“If Dad hadn’t died we might all be working at the lumberyard,” says Joel, who has also pursued a show business career. “But because he had, Brian was freed up to chase this dream he had of joining The Second City.” As much as the brothers say they wanted to be like their father, they knew they wanted a different career path. “You watch your dad work all the time at two jobs, run himself into the ground, and die young,” says Joel, “and you realize how lucky we are to make a living doing what we’re doing.”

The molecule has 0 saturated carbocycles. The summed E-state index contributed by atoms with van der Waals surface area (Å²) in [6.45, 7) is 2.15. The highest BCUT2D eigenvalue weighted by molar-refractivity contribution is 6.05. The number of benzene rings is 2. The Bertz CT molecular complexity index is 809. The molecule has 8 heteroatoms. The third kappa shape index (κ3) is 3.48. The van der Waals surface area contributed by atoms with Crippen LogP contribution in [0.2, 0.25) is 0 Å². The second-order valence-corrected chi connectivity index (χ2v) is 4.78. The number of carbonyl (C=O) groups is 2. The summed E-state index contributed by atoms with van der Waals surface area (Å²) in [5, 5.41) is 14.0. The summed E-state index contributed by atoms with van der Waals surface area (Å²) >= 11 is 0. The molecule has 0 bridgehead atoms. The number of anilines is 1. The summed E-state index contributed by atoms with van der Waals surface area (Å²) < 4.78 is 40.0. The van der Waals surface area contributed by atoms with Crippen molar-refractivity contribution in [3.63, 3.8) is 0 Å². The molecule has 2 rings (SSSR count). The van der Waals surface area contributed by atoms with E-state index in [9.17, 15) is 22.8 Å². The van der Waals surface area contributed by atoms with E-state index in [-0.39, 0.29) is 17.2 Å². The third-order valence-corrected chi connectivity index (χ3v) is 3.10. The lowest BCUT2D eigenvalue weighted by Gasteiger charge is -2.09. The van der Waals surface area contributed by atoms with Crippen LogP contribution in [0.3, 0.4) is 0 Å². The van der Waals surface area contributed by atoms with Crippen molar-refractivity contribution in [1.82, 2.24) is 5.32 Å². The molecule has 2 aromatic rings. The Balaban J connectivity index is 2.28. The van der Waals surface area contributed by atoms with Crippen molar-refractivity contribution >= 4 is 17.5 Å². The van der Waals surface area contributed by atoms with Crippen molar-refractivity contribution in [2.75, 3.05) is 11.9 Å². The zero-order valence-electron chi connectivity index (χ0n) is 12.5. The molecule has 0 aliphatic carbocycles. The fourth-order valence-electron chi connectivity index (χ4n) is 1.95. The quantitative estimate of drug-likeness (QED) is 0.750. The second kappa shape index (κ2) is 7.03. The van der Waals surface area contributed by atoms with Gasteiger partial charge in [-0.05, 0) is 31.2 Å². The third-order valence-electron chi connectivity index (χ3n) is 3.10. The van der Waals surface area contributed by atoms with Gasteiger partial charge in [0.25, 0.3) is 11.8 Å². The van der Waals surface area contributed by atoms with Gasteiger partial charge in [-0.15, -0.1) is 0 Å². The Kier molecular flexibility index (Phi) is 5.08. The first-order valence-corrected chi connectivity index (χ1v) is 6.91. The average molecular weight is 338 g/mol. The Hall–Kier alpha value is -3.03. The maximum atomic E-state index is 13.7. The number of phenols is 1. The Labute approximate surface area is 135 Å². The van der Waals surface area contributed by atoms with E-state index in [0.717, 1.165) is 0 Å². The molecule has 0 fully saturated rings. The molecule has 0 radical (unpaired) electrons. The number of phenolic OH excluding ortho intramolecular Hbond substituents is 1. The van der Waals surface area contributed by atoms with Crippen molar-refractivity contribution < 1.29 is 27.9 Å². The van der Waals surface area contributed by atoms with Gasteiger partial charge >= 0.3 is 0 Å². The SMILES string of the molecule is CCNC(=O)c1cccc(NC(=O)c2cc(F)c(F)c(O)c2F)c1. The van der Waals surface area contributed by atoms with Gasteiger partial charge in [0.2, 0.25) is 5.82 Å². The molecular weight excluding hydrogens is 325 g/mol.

The father’s death forced Lucille to provide for the family, and she went to work as a mailroom clerk at American Hospital Supply. But losing her husband also liberated her in some ways. “We didn’t realize what a sense of humor Mom had until after Dad died,” says Nancy. “She had a dry wit about her,” adds Joel. John recalls when he made the mistake of pleading with his mother to let him play hockey, like many of his friends. “Hmm. Hockey,” he recalls her saying in a deadpan voice that he didn’t know whether to take seriously. “That’s the game where the parents get up and drive their kids to Minnesota before work, then go back and get them; and where they have to have those expensive skates and hockey sticks and all that expensive equipment. That’s hockey, right? Well, see that basketball? See that driveway? See your five brothers? Now get out of the house.”